Buoyed by strong demand for civil aircraft, U.S. aerospace companies added 5,000 jobs this year, a result Aerospace Industries Association (AIA) President Marion Blakey says is “surprising.”

Although defense firms laid off workers, the job losses were more than offset by strong demand in the commercial sector. Industry employment had been widely expected to decline this year due to the pending cuts to the U.S. government’s budget. “We had thought 2012 would be a tougher year,” Blakey tells Aviation Week. “But this shows the intrinsic strength in the industry.”

According to AIA’s 2012 Year-End Review and Forecast, the aerospace industry in 2012 employed 629,400 workers, the bulk of which work in companies manufacturing aircraft, engines and parts.

Sales of civil aircraft this year topped $60 billion and next year are expected to grow to $67 billion.

This growth is sustainable as backlogs at civil aircraft manufacturers—which include rotorcraft and business aviation manufacturers—hold between six and seven years of production, Blakey says.

The overwhelming majority of these commercial sales are outside the U.S., and contribute most of the aerospace industry’s $63.5 billion trade balance surplus, the AIA forecast says.

The high price of fuel has been both a blessing and a curse, Blakey says, noting that it is both detrimental to airline earnings and a boon to manufacturers, as airlines replace inefficient aircraft.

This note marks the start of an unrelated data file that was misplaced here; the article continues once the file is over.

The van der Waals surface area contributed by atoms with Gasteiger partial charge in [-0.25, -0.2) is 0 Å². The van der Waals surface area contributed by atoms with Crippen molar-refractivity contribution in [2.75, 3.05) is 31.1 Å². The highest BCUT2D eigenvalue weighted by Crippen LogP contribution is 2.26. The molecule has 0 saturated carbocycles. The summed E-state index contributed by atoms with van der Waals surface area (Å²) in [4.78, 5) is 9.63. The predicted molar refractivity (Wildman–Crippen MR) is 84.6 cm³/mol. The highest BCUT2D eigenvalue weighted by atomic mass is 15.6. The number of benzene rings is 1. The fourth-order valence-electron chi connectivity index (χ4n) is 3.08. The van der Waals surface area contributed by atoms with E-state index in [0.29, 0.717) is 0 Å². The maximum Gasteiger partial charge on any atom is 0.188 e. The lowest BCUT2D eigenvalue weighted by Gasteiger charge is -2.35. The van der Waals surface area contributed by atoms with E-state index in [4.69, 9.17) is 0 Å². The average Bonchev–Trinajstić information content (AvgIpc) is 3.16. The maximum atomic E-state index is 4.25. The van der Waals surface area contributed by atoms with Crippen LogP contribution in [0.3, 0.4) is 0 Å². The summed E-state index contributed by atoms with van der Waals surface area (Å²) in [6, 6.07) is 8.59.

Re-fleeting with efficient aircraft, along with increased use of biofuels and more effective air-traffic management are part of a basket of methods the world’s airlines should use to mitigate carbon-dioxide emissions, says Blakey. There is room for market-based measures, such as the EU’s emissions trading system, but only if applied globally through the International Civil Aviation Organization (ICAO).

The ICAO Council now is working on a market-based measure framework, but Blakey says the primary concern should be the creation of an industry-specific CO2 standard. “Market-based measures should be the last resort,” Blakey says.

The EU’s delay in applying its emissions trading system to foreign airlines is welcome, but “now the spotlight is on ICAO,” says Blakey.

Although commercial aircraft sales are surging, the civil aviation industry in the U.S. will not be safe from the looming budget cuts that may take effect Jan. 2 in a budgetary process known as “sequestration,” says Blakey.

If the U.S. government cannot reach a deal on tax increases and spending cuts, the FAA budget could take a significant hit, Blakey says. As much as $1 billion could be cut from the FAA’s budget, according to an AIA study published earlier this year, Blakey said. In the event that happens, the agency will focus on safety and the day-to-day operation of the national airspace, which could leave investment accounts vulnerable to cuts, threatening investment in the NextGen air traffic modernization program. “What’s new and coming is easier to cut,” says Blakey, adding, “This would be a crying shame.”